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Three Uranium Stocks Are Up in 2012 After a Hard Fall Post-Fukushima

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Overall, the sector faces near- to mid-term uncertainty.

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MINYANVILLE ORIGINAL Although things seemed to be looking up for the uranium sector in early 2012 as stocks posted significant gains after a tumultuous 2011, ongoing uncertainty continues to plague the sector in the second quarter.

The March 2011 Fukushima nuclear disaster, earthquake, and tsunami plus the subsequent fallout (Japan has reportedly taken all of its 50 nuclear reactors offline as of May 5, for example) have had a significant impact on the sector. Uranium prices tumbled 25% from February to December 2011. So far in 2012, the uranium spot price remains largely unchanged from its mid to late 2011 levels, currently sitting at $52.00 per pound.

Meanwhile, the Global X Uranium ETF (URA), of which uranium stocks Cameco (CCJ), Uranium One (UUU.TO) and Paladin Energy (PDN.TO) make up nearly 50% of its total assets, is down 13.5% so far this year, after a 59% drop in 2011.

Individually, after a more than 50% fall in 2011, Cameco climbed 16.3% in the first quarter and is up 7.6% in the year to May 24. Uranium One, which also tumbled 50% in 2011 is up 12.5% this year, but saw a 28.2% gain in the first quarter. Paladin Energy climbed 34.5% in Q1, but is now in the red year-to-date, down 14.8%.

"Uranium and lithium equities both began this year strongly out of the gate, but broader market concerns and sovereign debt issues have brought them back into red territory. Investors appear to be waiting for uranium prices to rise, which might in turn be dependent on Japanese nuclear reactor restarts," according to a recent update note on the uranium sector by the analyst team at Dundee Capital Markets, released in late April.

Dundee analysts have decreased uranium price assumptions for the short-term, as a result of "the incredibly flat uranium prices that we see in this post-Fukushima environment," reducing their spot uranium price forecast for 2012 from US$65/lb to US$60/lb.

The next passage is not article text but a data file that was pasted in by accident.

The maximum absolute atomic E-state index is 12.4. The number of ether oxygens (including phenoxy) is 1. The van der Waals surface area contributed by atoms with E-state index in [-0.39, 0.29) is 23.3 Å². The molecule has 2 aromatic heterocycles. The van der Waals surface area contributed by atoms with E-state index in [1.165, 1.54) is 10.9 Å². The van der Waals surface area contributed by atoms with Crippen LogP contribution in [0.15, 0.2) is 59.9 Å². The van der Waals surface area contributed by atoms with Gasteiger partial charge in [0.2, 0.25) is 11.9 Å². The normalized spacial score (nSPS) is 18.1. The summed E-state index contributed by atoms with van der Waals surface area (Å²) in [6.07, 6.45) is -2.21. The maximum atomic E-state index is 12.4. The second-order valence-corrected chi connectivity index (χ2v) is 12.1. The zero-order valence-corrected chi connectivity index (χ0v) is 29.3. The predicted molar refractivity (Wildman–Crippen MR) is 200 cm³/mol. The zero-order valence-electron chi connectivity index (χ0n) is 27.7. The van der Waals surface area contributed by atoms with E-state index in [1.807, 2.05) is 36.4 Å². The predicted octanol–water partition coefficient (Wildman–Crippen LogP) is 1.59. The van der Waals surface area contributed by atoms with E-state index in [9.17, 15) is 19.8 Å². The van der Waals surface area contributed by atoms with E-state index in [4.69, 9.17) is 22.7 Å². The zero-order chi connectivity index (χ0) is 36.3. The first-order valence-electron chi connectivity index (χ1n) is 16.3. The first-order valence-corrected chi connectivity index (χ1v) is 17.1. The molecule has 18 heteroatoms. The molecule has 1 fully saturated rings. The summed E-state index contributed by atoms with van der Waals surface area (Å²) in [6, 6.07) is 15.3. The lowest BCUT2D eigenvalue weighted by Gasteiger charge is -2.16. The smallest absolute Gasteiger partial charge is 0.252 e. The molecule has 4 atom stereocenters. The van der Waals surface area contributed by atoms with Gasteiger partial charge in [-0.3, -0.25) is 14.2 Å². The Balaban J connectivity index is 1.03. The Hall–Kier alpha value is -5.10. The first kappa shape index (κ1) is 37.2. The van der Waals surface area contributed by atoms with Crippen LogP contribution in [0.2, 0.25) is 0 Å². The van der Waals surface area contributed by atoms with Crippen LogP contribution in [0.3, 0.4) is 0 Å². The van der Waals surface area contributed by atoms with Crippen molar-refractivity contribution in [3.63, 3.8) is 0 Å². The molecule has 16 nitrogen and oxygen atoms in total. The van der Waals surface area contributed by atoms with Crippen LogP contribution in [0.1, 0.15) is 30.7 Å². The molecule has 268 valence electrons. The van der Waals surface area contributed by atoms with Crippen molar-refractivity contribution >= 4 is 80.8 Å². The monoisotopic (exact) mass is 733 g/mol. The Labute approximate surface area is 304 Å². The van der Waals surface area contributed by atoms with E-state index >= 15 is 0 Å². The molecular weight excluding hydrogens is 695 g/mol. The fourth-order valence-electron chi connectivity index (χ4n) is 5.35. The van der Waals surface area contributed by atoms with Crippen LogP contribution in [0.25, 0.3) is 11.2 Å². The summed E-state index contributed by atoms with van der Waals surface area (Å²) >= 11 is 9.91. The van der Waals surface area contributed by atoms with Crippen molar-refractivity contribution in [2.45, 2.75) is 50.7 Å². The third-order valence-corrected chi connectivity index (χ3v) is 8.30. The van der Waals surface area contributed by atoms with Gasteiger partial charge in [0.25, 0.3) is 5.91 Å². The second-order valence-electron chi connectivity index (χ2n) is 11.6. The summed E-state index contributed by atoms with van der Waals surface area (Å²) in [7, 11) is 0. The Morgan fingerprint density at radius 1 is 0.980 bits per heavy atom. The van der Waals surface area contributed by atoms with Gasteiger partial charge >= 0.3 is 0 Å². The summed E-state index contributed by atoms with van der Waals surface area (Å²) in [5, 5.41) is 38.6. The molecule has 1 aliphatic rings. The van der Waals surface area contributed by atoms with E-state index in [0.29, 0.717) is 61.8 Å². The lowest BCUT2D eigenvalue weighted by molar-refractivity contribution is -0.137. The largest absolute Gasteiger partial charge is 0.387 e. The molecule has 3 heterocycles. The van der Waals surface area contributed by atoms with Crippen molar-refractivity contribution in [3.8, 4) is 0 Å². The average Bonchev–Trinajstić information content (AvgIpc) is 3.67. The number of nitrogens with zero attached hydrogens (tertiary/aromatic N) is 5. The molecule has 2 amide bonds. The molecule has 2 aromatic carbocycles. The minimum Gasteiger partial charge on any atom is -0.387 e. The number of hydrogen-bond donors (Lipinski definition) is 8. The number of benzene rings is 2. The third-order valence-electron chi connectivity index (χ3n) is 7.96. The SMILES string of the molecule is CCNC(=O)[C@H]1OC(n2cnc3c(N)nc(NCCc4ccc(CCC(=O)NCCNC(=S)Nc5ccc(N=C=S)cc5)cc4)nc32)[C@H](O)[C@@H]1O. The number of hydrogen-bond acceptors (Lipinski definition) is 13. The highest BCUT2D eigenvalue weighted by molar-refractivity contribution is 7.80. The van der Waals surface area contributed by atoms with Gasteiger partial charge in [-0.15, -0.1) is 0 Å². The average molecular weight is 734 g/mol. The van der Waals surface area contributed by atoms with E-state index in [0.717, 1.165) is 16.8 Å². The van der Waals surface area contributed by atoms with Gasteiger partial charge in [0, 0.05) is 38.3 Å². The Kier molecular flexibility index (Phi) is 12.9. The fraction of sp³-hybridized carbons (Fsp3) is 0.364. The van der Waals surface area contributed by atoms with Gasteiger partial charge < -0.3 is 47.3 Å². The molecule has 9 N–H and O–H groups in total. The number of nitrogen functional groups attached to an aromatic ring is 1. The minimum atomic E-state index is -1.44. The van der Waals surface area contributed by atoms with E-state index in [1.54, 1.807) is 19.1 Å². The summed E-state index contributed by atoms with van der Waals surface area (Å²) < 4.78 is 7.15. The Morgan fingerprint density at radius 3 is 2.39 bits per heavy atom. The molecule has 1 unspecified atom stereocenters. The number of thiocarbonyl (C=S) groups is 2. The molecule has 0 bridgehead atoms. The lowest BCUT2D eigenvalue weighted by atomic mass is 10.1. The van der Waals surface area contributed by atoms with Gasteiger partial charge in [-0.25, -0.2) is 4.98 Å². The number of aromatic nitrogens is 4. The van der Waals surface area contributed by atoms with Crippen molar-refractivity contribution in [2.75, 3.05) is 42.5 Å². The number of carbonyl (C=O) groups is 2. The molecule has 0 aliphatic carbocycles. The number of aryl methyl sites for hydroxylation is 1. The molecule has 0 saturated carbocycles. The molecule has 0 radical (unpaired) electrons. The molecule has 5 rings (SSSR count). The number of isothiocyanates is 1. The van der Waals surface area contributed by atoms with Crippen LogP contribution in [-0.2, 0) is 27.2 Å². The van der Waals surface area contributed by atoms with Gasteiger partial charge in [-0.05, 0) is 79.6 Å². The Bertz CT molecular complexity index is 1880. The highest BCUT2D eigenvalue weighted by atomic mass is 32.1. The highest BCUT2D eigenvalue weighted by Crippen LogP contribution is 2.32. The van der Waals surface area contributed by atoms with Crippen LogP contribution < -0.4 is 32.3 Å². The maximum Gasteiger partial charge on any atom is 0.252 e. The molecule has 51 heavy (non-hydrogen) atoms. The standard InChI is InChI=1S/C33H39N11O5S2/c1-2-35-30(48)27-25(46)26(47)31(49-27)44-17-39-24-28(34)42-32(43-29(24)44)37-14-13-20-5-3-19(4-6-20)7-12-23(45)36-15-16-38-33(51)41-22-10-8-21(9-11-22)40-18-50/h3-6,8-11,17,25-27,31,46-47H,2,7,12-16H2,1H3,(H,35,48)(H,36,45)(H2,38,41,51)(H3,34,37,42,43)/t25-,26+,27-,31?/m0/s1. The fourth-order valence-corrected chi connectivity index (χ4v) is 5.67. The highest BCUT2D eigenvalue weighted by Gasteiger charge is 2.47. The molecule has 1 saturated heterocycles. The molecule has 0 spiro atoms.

In its first quarter results released earlier this month, Cameco also confirmed that near to medium-term uncertainty remains in the market as a result of the Fukushima nuclear disaster.

Essentially, much of the uranium market continues to be in a wait-and-see mode with limited long-term contracting occurring, according to the uranium producer.

"The world is watching while Japan decides what level of nuclear power it will depend on in the future," said the company.

Despite the shorter-term uncertainty, Cameco says it sees a "strong and promising" growth profile for the nuclear industry, long-term.

"Countries around the world, with very few exceptions, have reconfirmed their commitment to nuclear energy. China, India, France, Russia, South Korea, the United Kingdom, Canada, the United States, and almost every other country with a nuclear program are maintaining nuclear as a part of their energy mix," says the company.

Indeed, the Financial Post reported that JPMorgan analyst Tyler Langton recently said in a note to clients that in terms of demand, most countries "remain committed to nuclear power post the Fukushima disaster," with JPMorgan forecasting annual demand growth of 4% from 2010 to 2020.

At the beginning of the year, Cameco said it expected 96 net new reactors (defined as either greenfield projects or those that are designed to extend the operation of current plants) to be built over the next decade, 63 of which were under construction, representing an expected annual growth rate of around 3% for global uranium consumption. [Editor's note: See International Atomic Energy Agency for global nuclear capacity by country, and World Nuclear for a list of nuclear power reactors under construction.]

As the industry is reliant on finite secondary supplies to fulfill around 15% of 2012 consumption requirements, Cameco says it is also clear that new production will be needed as a major source of this supply -- the Russian Highly Enriched Uranium commercial agreement ends after 2013.

"We are positive on the uranium sector given our view that current spot prices are too low to incent the new supply growth needed to fill growing demand (particularly from China and India) and offset looming reductions in secondary supply," says Langton.

Dundee says there are no clear winners or losers at the moment between producers, developers, and explorers in the sector. However, consolidation has been considerable this year, they say.

The analysts at Dundee say they favor Paladin Energy as the top pick of the established producers "and are looking forward to pending M&A activity that could give clarity to its pipeline development strategy, improve its balance sheet, and remove project financing risk." Earlier this month, Cameco announced its acquisition of Germany's NUKEM Energy, a trader and broker of nuclear fuel products and services, for $136 million.
No positions in stocks mentioned.
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